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Published On Jun 10, 2015

Clinical Research

The Explosive Child Revisited

Bad behavior in children may come from a lack of certain cognitive skills. Studies show that those skills can be taught.

Nearly one in five children in the United States engages in serious disruptive behavior that may range from tantrums to outright violence. And for years, most child therapists considered such problems to be pleas for attention or attempts to avoid responsibility—and that rewards or punishment would motivate trouble-making kids to do better.

But a 2007 Proto article, “Calming the Explosive Child,” explored the idea that chronic bad behavior in children might be brought on by underdeveloped cognitive skills—akin to a learning disability such as dyslexia. The story also suggested that explosive children might be “defused” by showing them empathy and helping them cultivate flexibility in thinking, frustration tolerance and other cognitive abilities. That’s an approach known as Collaborative Problem Solving (CPS). 

Since then, this method of helping difficult children has been finding a wider audience. The approach was developed in the department of psychiatry at Massachusetts General Hospital, which is now home to a CPS- focused program called Think:Kids.  

J. Stuart Ablon, who leads the program, and his team of psychologists have been training teachers, psychologists, corrections officers and other professionals to use the CPS method and teach it to others. At the other end of the country, Think:Kids trainers from Oregon Health & Science University have trained hundreds of staff from more than 50 agencies across the state in the CPS model. Ottawa, meanwhile, has adopted the CPS approach in all of its youth services facilities, and more than 5,000 school safety agents in New York City have received CPS training. Recent inquiries from Australia and New Zealand could take Think:Kids even farther afield. 

Many who work with difficult children were initially skeptical about the CPS philosophy. “But we’re certainly seeing a shift,” says Ablon, who notes that evolving ideas about the origins of behavioral problems are helping to drive interest in CPS. For example, neuroscientists have shown that brain development is altered in children subjected to chronic stress or trauma. Meanwhile, CPS fits well with the growing embrace of a treatment philosophy known as trauma-informed care, which recognizes that children exposed to persistent stress and trauma often develop disruptive or destructive behaviors.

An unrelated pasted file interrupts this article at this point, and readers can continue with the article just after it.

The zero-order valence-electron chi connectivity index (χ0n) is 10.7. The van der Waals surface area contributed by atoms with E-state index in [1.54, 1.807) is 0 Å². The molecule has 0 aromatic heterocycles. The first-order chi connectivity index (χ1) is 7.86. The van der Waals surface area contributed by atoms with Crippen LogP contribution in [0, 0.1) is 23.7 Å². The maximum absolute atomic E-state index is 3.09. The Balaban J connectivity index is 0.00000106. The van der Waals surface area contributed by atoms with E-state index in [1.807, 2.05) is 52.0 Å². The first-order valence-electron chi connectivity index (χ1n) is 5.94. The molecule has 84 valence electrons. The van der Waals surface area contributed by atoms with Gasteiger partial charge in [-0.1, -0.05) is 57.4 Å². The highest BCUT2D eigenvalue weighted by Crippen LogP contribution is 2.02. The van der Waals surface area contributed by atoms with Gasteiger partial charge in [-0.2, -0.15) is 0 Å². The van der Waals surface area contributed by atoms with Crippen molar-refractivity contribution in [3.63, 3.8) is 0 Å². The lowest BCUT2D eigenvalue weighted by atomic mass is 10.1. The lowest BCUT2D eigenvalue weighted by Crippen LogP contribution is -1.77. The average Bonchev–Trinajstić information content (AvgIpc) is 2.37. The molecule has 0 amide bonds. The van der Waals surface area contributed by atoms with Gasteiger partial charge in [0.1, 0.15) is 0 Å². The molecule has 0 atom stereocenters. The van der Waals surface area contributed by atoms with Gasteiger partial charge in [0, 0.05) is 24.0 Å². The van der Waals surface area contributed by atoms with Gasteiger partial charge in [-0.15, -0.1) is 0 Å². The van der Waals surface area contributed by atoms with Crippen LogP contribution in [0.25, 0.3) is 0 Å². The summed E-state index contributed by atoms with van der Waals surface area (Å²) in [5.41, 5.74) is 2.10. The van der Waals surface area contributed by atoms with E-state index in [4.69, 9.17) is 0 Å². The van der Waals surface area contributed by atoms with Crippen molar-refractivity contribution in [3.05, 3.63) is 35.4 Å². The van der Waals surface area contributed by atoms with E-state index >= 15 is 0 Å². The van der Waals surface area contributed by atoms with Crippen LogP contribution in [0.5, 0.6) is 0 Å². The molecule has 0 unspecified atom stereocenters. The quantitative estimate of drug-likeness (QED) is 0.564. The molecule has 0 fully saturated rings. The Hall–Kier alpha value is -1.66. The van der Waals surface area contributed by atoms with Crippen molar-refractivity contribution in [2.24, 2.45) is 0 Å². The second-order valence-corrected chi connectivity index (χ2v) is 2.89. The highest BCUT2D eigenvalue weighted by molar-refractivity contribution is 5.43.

While there has been limited research on CPS itself, a 2004 study at MGH involving 47 families found it to be more effective than traditional approaches for managing disobedient and defiant children. A larger follow-up study funded by the National Institute of Mental Health was published in March; it found that the behavior of nearly half of the kids treated with the CPS approach were “much” or “very much” improved after six months, a response similar to that of children disciplined with traditional reinforcement techniques. And Ablon and several colleagues recently studied 320 children in Ottawa. They found that CPS was associated with improved impulse control and flexible thinking, as well as increased empathy in caregivers for children who chronically misbehave. Says Ablon, “Adults are coming to see that these kids lack the skill, not the will, to behave.”

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